Two related articles follow:
BCA Opens "Beacon Basin" in Colorado
Loveland Basin, Colo. - Backcountry Access opened a state-of-the-art avalanche beacon training site in November, 2002, at Loveland Basin ski area. Designed and bat by Dwayne Paynton of Winlaw, B.C., the site will be used to train avalanche educators and advanced beacon users.
Nicknamed "Beacon Basin:' the site features 14 permanently buried transmitters, each separately hard-wired to a central control panel. The panel consists of 14 switches for turning the transmitters on and off, plus a remote power supply consisting of six alkaline D cells.
By permanently burying the beacons and controlling them remotely, trainers can eliminate the time-consuming process of excavating and re-burying transmitters between searches. It is especially effective for practicing multiple and deep burials, which are the most time-consuming scenarios of all - and which require the most practice.
"Even with today's easy-to-use transceiver technology, there is still no substitute for practice" said BCA Vice President Bruce Edgerly. "By providing a super efficient training opportunity like this, we hope to raise the bar on transceiver education in our region." He said BCA hopes to expand the program next year to include sites in other regions of North America and Europe. Access to Beacon Basin is generally limited to those who have been qualified by BCA to operate it. However, the company has organized numerous public training sessions at the site.
For more info see bcaccess.com or call (303) 4171345.
Mammut Opens Training Centre in Switzerland
The Zinal Ski Area in the state of Wallis in Switzerland is exploring new ways of avalanche prevention with an initiative sponsored by Mammut, the Swiss mountain sports specialist. An Avalanche Training Centre that was recently opened offers a comprehensive exhibit on avalanche risk assessment and a permanent training installation for practicing the search by means of avalanche beacons. Created by the Zinal Ski Area, Mammut AG, the St. Imier engineering college and Girsberger Elektronik AG, it is Europe's first permanent beacon practice site.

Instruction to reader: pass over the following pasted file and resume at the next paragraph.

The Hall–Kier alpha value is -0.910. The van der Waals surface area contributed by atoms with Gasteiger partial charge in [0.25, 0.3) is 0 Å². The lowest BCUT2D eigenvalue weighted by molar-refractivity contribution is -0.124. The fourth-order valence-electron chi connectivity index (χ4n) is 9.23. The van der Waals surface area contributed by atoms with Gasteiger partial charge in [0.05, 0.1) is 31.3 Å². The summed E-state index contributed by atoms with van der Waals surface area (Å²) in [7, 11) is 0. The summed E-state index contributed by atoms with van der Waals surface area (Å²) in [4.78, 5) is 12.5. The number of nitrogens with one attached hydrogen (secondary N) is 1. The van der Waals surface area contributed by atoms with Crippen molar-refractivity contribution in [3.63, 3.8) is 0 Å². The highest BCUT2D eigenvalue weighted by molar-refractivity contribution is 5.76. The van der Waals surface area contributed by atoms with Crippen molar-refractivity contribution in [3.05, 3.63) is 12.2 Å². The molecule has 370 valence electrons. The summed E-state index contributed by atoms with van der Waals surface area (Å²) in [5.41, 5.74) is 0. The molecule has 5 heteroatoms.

The training site is located in a triangular area of about 100 meters on each side and on a steep slope. It represents a typical avalanche runout zone. Within this area, there are 16 avalanche beacon transmitters buried at various depths. These transmitters have been designed to remain in the snow for a full season before the batteries need to be replaced. The transmitters can be activated and deactivated via radio signals by means of a control unit. This allows for very realistic practice, since the trainees will not know about the location of the buried transmitters. Furthermore, the transmitter(s) to be activated may be selected at random by the control unit. Multiple burial situations are thus easy to simulate and practice.
Apart from the fixed control unit which is powered by solar cells, a portable battery powered unit is also available. It comes in a robust plastic case. In addition to the manual control of each transmitter, it offers computer selected search scenarios. A built in timer can introduce timing restrictions, so at least some of the stress that exists in real situations is simulated.
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